But if the Koran wasn't based on those languages as Mr. Heiser claims and that the plural respect usage of "We" came after the Koran was written, then there must have been more than one God, as Archer tries to tell these other people again.
I apparently did not communicate successfully to these gentlemen the fact that there is no recorded use in any ancient language in the B.C. period or in the classical Roman or Greek period, where the pronoun "we" is ever equivalent to "I". Therefore, the only honest thing you can do in the interpretation of language is to recognize the fact that when the Hebrew used 'let us make', it was talking about more than one.

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Re: -

Post  seraphim on Tue 09 Mar 2010, 08:22

It's amazing that in these people's blind devotion, they don't question.

And for all you folks out there, no, I'm not supporting anyone, just doing the research, you will find the same conclusions doing that yourself.

Some more websites and interesting quotes from people who are using their minds to question the use of "We" versus "I".........

Why would God identify Himself/Herself in the plural form? One of the ways these Muslim scholars escaped the clear suggestion of the plurality of persons in the Godhead, as found in the word Elohim, was to claim that this expression was simply an example of the "royal plural form" used by kings and queens to express their royal nature. The famous Rabbi Aben Ezra, writing around a.d. 1100, suggested this as a solution. The "royal plural" is an unusual plural form of speech used by such royalty as Queen Victoria when she uttered her famous line, "We are not amused."

That is really scary folks. If the God in the bible associated thereself with an elite royalty.

However, all of the leaders and kings in the Scriptures speak in the singular form, never in the plural form of address. The normal mode of royal speech in biblical times was always the same singular form used by King Nebuchadnezzar in the book of Daniel: "Therefore I make a decree . . ." (Daniel 3:29). Therefore, the plural name for God Elohim Myhla must refer to the mystery of the plurality and unity of God in the Trinity.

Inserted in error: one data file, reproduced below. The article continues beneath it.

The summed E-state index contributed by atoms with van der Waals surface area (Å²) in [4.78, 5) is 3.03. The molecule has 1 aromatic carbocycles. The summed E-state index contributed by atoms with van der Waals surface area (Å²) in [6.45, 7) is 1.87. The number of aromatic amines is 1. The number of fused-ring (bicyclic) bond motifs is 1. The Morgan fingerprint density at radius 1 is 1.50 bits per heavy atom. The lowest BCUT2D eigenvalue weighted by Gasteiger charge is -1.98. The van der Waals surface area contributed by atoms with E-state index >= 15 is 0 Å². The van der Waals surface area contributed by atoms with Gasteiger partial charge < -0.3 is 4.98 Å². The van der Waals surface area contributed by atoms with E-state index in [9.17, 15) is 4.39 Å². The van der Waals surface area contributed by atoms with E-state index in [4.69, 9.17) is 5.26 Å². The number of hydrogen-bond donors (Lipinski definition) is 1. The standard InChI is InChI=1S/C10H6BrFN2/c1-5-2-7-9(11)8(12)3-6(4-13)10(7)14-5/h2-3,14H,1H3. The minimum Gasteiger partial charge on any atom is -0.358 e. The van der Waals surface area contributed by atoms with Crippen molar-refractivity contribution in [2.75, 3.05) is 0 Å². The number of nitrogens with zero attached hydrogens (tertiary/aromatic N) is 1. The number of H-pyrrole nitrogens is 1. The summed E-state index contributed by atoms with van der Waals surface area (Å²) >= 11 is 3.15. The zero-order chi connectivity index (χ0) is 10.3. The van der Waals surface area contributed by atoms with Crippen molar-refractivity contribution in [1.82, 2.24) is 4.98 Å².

When the QUEEN said "we are not amused" it means, the entire royalty is not amused which means the entire clan of royal people were not amused!! "Royal plural" is a colloquial aspect and is usually not accepted. Somehow or the other, the royal plural is just an invention and i don't think it takes a significant place in standard accepted English. There is no ROYAL PLURAL in Arabic. If Zakir Naik is sure enough to justify that the English grammar is applicable to Arabic grammar then he or any Muslim should not say QURAN CANNOT BE TRANSLATED EXACTLY. This shows that ISLAM either actually has a group of GODS and together they are called as ALLAH, an entity or, muslim scholars lie for justifying the individuality of Allah. Somehow or the other Muslims lie!! Muslims should refrain from justifying the flaws and rather look forward to rectify the blemish in their religion.
Well that blows away the theory above that arabic used the plural "We" as a sign of majesty .

I should put this in the bible thread???

And unto thee We revealed the Scripture with the truth, confirming whatever Scripture was before it, and a watcher over it. So judge between them by that which God has revealed, and follow not their desires apart from the truth which has come unto thee. For each We have appointed a divine law and a traced-out way. Had God willed He could have made you one community. But that He may try you by that which He has given you, He made you as you are.

I do not quite understand how the apostles were seen as Muslims unless the word "Muslim" in Arabic means apostle or perhaps it was the belief of the time (600 A.D.) that those who followed Jesus were actually Muslims, but simply had not the chance to experience the next prophet Muhammed. In any case, it seems that the Koran views the family of Abraham as Muslims:

Abraham was neither Jew nor Christian; but he was sound in the faith, a Muslim; and not of those who add gods to God. (Sura 3)

This seems to be one of the breaks from the Christians, however, that one should not "add gods to God." The Koran seems to suggest a common history of Christians, Jews, and Arabs, yet call for a break in the future: